Ad Astra Radio Family Brands

Senator Marshall Introduces Bill to Protect Access to Nursing Homes in Rural Kansas


By the Office of U.S. Senator for Kansas Roger Marshall


WASHINGTON, D.C. – U.S. Senator Roger Marshall, M.D. (R-KS), alongside a group of bipartisan Senators, introduced the Protecting Rural Seniors Access to Care Act, legislation that would prevent the U.S. Department of Health and Human Services from finalizing a proposed rule that will harm nursing homes and patients across rural America. 

The bill is supported by over 90 national and state organizations including LeadingAge Kansas, the Kansas Hospital Association, and the Kansas Health Care Association/Kansas Center for Assisted Living. The rule would impact 316 nursing facilities and long-term care units in Kansas. 

“Imposing a one-size-fits-all staffing mandate on nursing homes will have costly and devastating impacts on Kansas seniors’ access to care,” Senator Marshall said. “The pandemic, compounded with reimbursement challenges and staffing shortages, has led to the closure or reduced services in nearly 50 nursing homes across Kansas. The importance of having access to local long-term quality care facilities for seniors cannot be understated. Kansas seniors should be able to live and age comfortably in a local community where they can stay connected to their families. This unachievable rule further highlights the Biden Administration’s continued disregard for rural America. I’m proud to champion this important bipartisan legislation.”

“The new staffing mandate issued by CMS will devastate rural nursing homes in Kansas, at a time when we are already struggling to maintain services in our communities.  The one-size-fits-all approach by the federal government will force our nursing homes to greatly limit the number of seniors they serve or close their doors altogether,” Rachel Monger, President of LeadingAge Kansas said. “By introducing the Protecting Rural Seniors Access to Care Act, Dr. Marshall is once again proving his commitment to finding real, workable solutions to the health care workforce crisis in Kansas.  We thank Sen. Marshall for standing up for our rural nursing homes and the many thousands of seniors who need access to long term care in Kansas.”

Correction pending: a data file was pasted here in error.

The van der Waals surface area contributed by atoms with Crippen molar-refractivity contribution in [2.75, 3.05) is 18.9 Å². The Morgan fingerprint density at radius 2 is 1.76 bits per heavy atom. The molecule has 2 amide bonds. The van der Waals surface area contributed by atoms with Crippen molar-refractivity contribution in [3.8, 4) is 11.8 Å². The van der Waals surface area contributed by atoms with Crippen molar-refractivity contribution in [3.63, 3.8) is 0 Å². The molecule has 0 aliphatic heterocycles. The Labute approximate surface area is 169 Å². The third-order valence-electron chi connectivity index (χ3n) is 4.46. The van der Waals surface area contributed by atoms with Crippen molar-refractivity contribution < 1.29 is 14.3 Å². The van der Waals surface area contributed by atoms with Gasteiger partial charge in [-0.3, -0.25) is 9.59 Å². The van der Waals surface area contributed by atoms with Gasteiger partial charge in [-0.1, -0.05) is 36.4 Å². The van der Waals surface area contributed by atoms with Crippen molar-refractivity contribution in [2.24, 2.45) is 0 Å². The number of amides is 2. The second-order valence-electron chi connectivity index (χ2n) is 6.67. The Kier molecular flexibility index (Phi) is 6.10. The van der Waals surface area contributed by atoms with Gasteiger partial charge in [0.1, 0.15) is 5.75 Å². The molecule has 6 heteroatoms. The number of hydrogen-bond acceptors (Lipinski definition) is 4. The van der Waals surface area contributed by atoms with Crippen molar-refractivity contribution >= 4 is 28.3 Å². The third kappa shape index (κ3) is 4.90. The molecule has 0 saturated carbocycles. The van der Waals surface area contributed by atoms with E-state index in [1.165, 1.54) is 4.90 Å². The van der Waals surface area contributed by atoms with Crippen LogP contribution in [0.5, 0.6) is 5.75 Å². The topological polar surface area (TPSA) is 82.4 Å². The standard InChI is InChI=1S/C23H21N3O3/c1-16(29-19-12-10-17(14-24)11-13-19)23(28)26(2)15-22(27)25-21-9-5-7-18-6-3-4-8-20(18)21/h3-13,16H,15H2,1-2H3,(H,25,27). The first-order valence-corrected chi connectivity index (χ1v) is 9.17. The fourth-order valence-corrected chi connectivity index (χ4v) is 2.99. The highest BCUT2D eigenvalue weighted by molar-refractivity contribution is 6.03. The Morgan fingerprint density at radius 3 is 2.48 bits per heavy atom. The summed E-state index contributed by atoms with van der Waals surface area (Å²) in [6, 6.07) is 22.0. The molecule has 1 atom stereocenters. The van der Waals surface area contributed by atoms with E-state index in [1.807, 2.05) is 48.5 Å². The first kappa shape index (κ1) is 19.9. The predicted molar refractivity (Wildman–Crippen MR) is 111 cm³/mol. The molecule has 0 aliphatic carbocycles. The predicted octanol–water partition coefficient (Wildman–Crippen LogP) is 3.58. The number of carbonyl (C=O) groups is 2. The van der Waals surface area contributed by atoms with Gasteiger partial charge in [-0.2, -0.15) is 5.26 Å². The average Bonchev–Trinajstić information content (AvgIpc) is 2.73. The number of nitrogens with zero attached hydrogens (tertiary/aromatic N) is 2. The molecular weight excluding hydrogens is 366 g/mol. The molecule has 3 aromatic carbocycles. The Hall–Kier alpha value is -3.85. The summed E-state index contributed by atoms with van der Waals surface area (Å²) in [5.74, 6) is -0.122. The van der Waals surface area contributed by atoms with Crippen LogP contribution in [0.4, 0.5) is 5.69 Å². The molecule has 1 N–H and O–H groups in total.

“Kansas Hospital Association members appreciate Senator Marshall’s recognition of the negative impact minimum staffing standards would have on the health care landscape during a time when the industry is facing workforce challenges,” Chad Austin, President and CEO, Kansas Hospital Association said.

In addition to Senator Marshall, other Senators co-leading the bill include Deb Fischer (R-NE), Jon Tester (D-MT), Joe Manchin (D-WV), James Lankford (R-OK), Kyrsten Sinema (I-AZ), Roger Wicker (R-MS), Susan Collins (R-ME), and Angus King (D-ME).


In September, the U.S. Centers for Medicare and Medicaid Services (CMS) issued a proposed rule requiring minimum staffing standards for long-term care facilities. The rule was issued despite the fact that a report commissioned by CMS itself expressed reservations about this rule and does not take into account longstanding staffing shortages and retention issues faced by nursing homes. Later that month, Senator Marshall signed on a letter to CMS urging the agency to rescind the rule and instead commit to working with Congress on bipartisan solutions to ensure the quality and safety of care in skilled nursing facilities. 

The Protecting Rural Seniors Access to Care Act (S. 3410) would prevent the rule from going into effect by requiring HHS to demonstrate the rule would not result in the closure of skilled nursing facilities, would not harm patient access, and would not make workforce shortage issues worse in areas that are already struggling. The legislation would also establish an advisory panel on nursing home staffing that includes voices from both urban and rural communities. The panel would submit a report to Congress that analyzes workforce shortages and makes practical recommendations to strengthen the workforce.

Senator Marshall is also leading efforts to address the root causes faced by nursing homes including building a robust nurse workforce. Recently, the Senate HELP Committee passed Senator Marshall’s historic primary care and workforce legislation that would substantially increase the number of physicians, nurse practitioners, nurses, dentists, and other clinicians through existing programs including Teaching Health Centers Graduate Medical Education Program, Nurse Corps, National Health Service Corps, and more.

The bill is companion to legislation led in the House by U.S. Representatives Michelle Fischbach (R-MN) and Greg Pence (R-IN).